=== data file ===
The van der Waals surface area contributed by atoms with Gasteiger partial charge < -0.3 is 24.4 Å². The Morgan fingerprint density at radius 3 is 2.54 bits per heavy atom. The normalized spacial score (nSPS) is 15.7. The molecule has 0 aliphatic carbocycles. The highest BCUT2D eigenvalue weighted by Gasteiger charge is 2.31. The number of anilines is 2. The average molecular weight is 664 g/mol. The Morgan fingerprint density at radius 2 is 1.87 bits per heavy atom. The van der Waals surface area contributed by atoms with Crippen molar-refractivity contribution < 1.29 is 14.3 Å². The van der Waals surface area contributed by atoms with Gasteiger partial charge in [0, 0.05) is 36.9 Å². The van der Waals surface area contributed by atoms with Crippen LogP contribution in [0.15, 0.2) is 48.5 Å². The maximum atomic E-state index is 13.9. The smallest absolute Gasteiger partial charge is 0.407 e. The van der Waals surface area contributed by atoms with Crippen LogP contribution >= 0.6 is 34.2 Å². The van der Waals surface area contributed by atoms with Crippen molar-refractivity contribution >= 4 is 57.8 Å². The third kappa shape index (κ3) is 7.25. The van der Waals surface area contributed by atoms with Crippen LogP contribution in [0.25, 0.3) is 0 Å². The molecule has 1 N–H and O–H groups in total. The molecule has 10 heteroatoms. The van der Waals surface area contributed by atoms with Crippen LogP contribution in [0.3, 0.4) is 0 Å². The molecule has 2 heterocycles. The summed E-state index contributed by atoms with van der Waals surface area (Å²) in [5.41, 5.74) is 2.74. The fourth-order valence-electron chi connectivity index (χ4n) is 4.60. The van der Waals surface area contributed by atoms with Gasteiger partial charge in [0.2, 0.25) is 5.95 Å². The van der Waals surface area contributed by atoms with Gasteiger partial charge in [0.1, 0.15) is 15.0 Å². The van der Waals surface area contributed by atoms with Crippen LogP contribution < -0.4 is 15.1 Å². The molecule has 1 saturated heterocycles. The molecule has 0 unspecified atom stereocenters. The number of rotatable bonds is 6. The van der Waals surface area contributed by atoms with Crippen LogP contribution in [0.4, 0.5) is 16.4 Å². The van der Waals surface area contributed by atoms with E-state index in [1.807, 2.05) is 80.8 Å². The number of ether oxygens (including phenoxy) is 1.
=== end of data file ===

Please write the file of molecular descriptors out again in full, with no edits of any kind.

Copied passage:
The van der Waals surface area contributed by atoms with Gasteiger partial charge < -0.3 is 24.4 Å². The Morgan fingerprint density at radius 3 is 2.54 bits per heavy atom. The normalized spacial score (nSPS) is 15.7. The molecule has 0 aliphatic carbocycles. The highest BCUT2D eigenvalue weighted by Gasteiger charge is 2.31. The number of anilines is 2. The average molecular weight is 664 g/mol. The Morgan fingerprint density at radius 2 is 1.87 bits per heavy atom. The van der Waals surface area contributed by atoms with Crippen molar-refractivity contribution < 1.29 is 14.3 Å². The van der Waals surface area contributed by atoms with Gasteiger partial charge in [0, 0.05) is 36.9 Å². The van der Waals surface area contributed by atoms with Crippen LogP contribution in [0.15, 0.2) is 48.5 Å². The maximum atomic E-state index is 13.9. The smallest absolute Gasteiger partial charge is 0.407 e. The van der Waals surface area contributed by atoms with Crippen LogP contribution >= 0.6 is 34.2 Å². The van der Waals surface area contributed by atoms with Crippen molar-refractivity contribution >= 4 is 57.8 Å². The third kappa shape index (κ3) is 7.25. The van der Waals surface area contributed by atoms with Crippen LogP contribution in [0.25, 0.3) is 0 Å². The molecule has 1 N–H and O–H groups in total. The molecule has 10 heteroatoms. The van der Waals surface area contributed by atoms with Crippen LogP contribution in [0.3, 0.4) is 0 Å². The molecule has 2 heterocycles. The summed E-state index contributed by atoms with van der Waals surface area (Å²) in [5.41, 5.74) is 2.74. The fourth-order valence-electron chi connectivity index (χ4n) is 4.60. The van der Waals surface area contributed by atoms with Gasteiger partial charge in [0.2, 0.25) is 5.95 Å². The van der Waals surface area contributed by atoms with Gasteiger partial charge in [0.1, 0.15) is 15.0 Å². The van der Waals surface area contributed by atoms with Crippen LogP contribution < -0.4 is 15.1 Å². The molecule has 1 saturated heterocycles. The molecule has 0 unspecified atom stereocenters. The number of rotatable bonds is 6. The van der Waals surface area contributed by atoms with Crippen LogP contribution in [0.4, 0.5) is 16.4 Å². The van der Waals surface area contributed by atoms with E-state index in [1.807, 2.05) is 80.8 Å². The number of ether oxygens (including phenoxy) is 1.